I prepped the activity by stringing one bead on one end of the pipe cleaner to prevent the beads from falling off during the stringing.  (Believe me, there is no deterrent to sufficient stringing like having all your beads come off in the middle of the effort.)



I then used a Sharpie to mark the spot that the Little People to fills the beads up to.  Of course, I could have just said that they needed to put on 30 beads, but since most of my Little People can’t count that high, the black mark made more sense.

bead3        Another alternative to make a single black mark would be to color the entire section of pipe cleaner that you want covered by beads.  This would be more appropriate for students who need to see the whole “Put Beads Here” section more clearly.


By doing this, you establish an minimum expectation for the task with a visual marking, enabling the students to do the amount of fine motor work that you need to see.

At the same time, the students get to make a bead pumpkin – so it’s a win-win for everyone.



mat man

The Many Looks of Mat Man

Mat Man is a vital part of our classroom.  He’s a room decoration, he’s a learning tool, he’s a song. For the most part, he hangs out on our easel/white board at the corner of our large group carpet.  Most of the time he looks like this, as he was made to look:


However, from time to time his body part are knocked askew, or a Little Person takes on the task of taking down his parts and making him all over again.  Sometimes we’ll play the song as he is put together, and sometimes they just assemble him without music.  As soon as the Little Person is done, we take his picture with his Mat Man creation and post it on the wall beside the easel.  Kind of like a Mat Man Gallery:


While a good majority of the Little People put him together as intended, some just – don’t:


However, this in no way seems to decrease their pride in their own Mat Man creations:

And then there are those times that I look up and discover Mat Man in a completely new way.  Here are some examples:


mm6 mm7 Who knows in what form we’ll find Mat Man next?  Whatever way it is, it will be a product of participation, and pride, and learning, which makes Mat Man a favorite no matter how he ends up.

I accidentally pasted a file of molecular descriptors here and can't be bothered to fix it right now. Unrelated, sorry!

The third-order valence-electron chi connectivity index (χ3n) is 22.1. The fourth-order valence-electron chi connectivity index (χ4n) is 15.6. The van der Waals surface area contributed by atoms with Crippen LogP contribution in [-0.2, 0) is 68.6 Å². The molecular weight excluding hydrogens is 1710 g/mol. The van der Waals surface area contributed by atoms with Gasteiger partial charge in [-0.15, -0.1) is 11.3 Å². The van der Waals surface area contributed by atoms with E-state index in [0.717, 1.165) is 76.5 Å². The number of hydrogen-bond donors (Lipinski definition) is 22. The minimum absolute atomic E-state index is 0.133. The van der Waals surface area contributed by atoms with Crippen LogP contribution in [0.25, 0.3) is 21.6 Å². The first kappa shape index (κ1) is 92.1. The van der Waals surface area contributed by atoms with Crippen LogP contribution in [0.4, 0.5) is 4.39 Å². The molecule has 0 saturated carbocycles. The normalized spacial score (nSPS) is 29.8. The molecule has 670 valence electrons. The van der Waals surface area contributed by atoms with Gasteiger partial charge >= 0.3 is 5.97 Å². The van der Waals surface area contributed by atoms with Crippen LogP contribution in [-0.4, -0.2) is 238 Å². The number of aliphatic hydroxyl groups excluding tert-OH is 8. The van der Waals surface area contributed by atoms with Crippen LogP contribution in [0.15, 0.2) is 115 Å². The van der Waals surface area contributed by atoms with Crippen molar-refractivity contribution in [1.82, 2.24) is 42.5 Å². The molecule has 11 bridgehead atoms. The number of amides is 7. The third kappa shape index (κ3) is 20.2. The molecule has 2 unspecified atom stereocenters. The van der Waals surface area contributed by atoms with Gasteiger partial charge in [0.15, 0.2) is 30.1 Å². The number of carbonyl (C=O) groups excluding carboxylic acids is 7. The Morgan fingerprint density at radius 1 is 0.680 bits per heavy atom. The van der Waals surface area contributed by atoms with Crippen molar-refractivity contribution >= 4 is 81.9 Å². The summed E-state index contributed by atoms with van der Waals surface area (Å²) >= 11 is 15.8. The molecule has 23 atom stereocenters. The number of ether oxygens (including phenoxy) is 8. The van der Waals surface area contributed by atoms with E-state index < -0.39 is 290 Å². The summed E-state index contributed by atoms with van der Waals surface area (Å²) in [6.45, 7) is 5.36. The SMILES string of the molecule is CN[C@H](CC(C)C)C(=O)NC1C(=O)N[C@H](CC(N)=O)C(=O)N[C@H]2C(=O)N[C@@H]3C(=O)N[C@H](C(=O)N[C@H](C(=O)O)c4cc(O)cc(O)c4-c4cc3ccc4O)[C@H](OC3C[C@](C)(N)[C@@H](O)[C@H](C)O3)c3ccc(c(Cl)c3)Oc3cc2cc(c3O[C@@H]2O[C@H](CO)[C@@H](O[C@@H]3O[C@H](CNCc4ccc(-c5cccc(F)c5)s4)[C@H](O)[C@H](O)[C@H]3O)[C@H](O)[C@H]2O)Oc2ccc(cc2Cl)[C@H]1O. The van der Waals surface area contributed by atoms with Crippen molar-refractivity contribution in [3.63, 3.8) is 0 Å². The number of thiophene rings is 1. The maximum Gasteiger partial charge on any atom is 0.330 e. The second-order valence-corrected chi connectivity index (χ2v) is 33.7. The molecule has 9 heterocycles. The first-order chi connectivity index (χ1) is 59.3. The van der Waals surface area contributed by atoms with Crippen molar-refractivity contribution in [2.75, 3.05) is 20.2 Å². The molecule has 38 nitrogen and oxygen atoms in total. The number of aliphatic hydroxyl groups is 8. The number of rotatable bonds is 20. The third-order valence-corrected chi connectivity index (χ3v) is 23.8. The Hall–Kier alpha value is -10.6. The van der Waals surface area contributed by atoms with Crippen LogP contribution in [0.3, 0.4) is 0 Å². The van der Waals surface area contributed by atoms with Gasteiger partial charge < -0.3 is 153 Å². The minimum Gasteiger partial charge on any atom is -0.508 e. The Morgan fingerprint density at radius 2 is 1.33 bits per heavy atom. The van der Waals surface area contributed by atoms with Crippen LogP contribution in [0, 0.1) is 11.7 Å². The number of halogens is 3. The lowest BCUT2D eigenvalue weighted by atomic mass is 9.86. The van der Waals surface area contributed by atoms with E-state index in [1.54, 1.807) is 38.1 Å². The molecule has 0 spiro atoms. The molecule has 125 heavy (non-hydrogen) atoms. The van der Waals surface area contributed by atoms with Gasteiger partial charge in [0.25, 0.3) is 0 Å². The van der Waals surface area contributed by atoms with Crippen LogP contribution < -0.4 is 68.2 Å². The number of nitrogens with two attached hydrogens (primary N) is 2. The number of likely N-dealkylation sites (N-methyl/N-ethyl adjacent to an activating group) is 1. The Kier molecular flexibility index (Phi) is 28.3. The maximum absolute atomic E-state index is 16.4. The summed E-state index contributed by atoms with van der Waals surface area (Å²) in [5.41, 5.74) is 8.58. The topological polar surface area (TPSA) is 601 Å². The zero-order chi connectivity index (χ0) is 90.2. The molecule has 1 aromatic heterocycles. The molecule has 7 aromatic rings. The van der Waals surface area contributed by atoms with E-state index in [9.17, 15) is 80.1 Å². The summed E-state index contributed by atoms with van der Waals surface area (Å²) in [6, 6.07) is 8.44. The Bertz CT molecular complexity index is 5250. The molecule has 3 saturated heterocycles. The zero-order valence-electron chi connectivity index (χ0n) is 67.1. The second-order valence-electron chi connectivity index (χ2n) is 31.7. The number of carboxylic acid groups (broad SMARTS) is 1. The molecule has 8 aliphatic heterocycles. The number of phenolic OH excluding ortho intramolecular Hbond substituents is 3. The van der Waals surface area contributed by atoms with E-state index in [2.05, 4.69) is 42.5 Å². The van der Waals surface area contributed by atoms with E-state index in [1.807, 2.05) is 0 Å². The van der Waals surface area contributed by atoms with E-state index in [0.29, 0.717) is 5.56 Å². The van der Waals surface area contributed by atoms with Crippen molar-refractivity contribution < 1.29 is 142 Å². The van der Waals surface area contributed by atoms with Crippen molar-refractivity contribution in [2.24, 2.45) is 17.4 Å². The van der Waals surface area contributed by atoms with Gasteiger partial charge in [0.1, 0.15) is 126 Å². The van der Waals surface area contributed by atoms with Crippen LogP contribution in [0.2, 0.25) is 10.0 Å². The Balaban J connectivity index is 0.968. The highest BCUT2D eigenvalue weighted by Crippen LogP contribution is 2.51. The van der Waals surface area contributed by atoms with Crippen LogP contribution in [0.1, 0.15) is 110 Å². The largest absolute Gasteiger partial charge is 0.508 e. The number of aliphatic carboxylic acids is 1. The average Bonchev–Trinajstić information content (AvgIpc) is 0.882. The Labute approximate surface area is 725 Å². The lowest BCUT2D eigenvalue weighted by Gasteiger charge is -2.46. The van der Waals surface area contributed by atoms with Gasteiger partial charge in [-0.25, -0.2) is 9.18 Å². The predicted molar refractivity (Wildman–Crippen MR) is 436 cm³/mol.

123 visual

My EC Sped Classroom: What Worked and Didn\'t Work in Week #11 (Freebie)

In every classroom, no matter what kind of classroom it is, when you come to the end of a week, you can always look back and find some things that worked, and also some things that didn’t.  Here is one thing that worked well in Week #11, and one thing that did not.

What Worked:  This “Consequence Counting” Visual

Here’s one thing that has worked for several weeks so far – this counting visual.

123 visual I use this as a partner with the counting I do with one particular student to give him a chance to change an undesired behavior.   As you can see, each number card is attached to the back with Velcro.  As I count, I pull off that number on the card.

123 3 visual


123 3 visual

As each number is pulled off, the consequence behind is gradually revealed – in this case it is a time out.

123 1 visual

Perhaps it is the dislike of timeouts, or the rather severe sound of the Velcro being separated, but counting with this visual has proved very effective for this particular student.  I actually keep it attached to my name tag lanyard so it is with me all the time during the school day.

I adapted this idea from a Freebie generously offered from The Autism Helper.  Instead of the pictures that she had on the front of her card, I made cards with the numbers I was counting.

You can download my version here:

What Didn’t Work this Week: This Sharing Visual

I have a student who has a hard time sharing.  Well, actually, I have a whole classroom of students that have a hard time sharing.  However, this particular Little Person has a really hard time.  As a result, we are having to work on practicing sharing, with as many helpful visuals as possible. What will happen is that when Suzy actually needs to give someone else a turn, we set the Time Timer on my phone and keep it in view so she can watch it while it ticks down.   However, I was still interested in something even more abstract, so I came up with this visual:


The top oval-obscured spaces have the pictures of the two girls in my afternoon class, as these are the ones who most often take turns sharing objects.  The pictures are part of the card – you can not pull the pictures off and add other ones.  The bottom squares have Velcro spots to add a timer card and an object card.  The idea behind this is that the girl who has the desired object has the ball (or other object) picture under her name, and the waiting girl has the timer visual under her picture.  Then when the timer is up, the pictures are switched.

This was all well and good, until we went out to the playground with the general ed. playground – and one of the general ed. students also wanted a turn with the treasured ball.  And while I was tempted to say, “Sorry, Sally, but you are not on the sharing card.  No ball for you,” I didn’t think that was in the spirit of what we were trying to accomplish out there.  So then I was stuck.

In hindsight, I’m thinking that the visuals could just be my non-sharer and then a general picture representing another person – perhaps one of those dark mysterious profiles meant to just represent someone?  Of course, what if three people were sharing the same thing?  Sigh….I guess I still need to work on that one.

Happy Birthday to Me: Organizing the School Cabinets